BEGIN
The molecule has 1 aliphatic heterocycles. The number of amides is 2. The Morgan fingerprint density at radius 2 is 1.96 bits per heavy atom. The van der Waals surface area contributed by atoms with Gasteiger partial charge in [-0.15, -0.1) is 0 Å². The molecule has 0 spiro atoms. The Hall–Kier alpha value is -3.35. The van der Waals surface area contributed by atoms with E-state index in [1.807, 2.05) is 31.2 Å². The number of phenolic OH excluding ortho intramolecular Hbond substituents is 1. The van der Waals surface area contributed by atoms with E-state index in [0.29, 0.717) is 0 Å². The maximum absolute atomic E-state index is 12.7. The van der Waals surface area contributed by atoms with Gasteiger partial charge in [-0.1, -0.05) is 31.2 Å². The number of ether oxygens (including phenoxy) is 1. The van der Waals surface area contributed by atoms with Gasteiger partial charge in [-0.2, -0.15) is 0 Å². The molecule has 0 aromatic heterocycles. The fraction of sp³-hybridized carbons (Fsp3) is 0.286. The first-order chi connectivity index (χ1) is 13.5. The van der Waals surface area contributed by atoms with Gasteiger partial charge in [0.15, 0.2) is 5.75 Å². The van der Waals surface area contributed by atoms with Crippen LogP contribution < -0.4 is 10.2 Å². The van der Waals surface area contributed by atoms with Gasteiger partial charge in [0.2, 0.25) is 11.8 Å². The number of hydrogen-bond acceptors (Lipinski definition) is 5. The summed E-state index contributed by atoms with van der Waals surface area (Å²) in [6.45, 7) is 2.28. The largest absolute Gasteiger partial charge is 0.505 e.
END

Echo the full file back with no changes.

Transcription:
The molecule has 1 aliphatic heterocycles. The number of amides is 2. The Morgan fingerprint density at radius 2 is 1.96 bits per heavy atom. The van der Waals surface area contributed by atoms with Gasteiger partial charge in [-0.15, -0.1) is 0 Å². The molecule has 0 spiro atoms. The Hall–Kier alpha value is -3.35. The van der Waals surface area contributed by atoms with E-state index in [1.807, 2.05) is 31.2 Å². The number of phenolic OH excluding ortho intramolecular Hbond substituents is 1. The van der Waals surface area contributed by atoms with E-state index in [0.29, 0.717) is 0 Å². The maximum absolute atomic E-state index is 12.7. The van der Waals surface area contributed by atoms with Gasteiger partial charge in [-0.1, -0.05) is 31.2 Å². The number of ether oxygens (including phenoxy) is 1. The van der Waals surface area contributed by atoms with Gasteiger partial charge in [-0.2, -0.15) is 0 Å². The molecule has 0 aromatic heterocycles. The fraction of sp³-hybridized carbons (Fsp3) is 0.286. The first-order chi connectivity index (χ1) is 13.5. The van der Waals surface area contributed by atoms with Gasteiger partial charge in [0.15, 0.2) is 5.75 Å². The van der Waals surface area contributed by atoms with Crippen LogP contribution < -0.4 is 10.2 Å². The van der Waals surface area contributed by atoms with Gasteiger partial charge in [0.2, 0.25) is 11.8 Å². The number of hydrogen-bond acceptors (Lipinski definition) is 5. The summed E-state index contributed by atoms with van der Waals surface area (Å²) in [6.45, 7) is 2.28. The largest absolute Gasteiger partial charge is 0.505 e.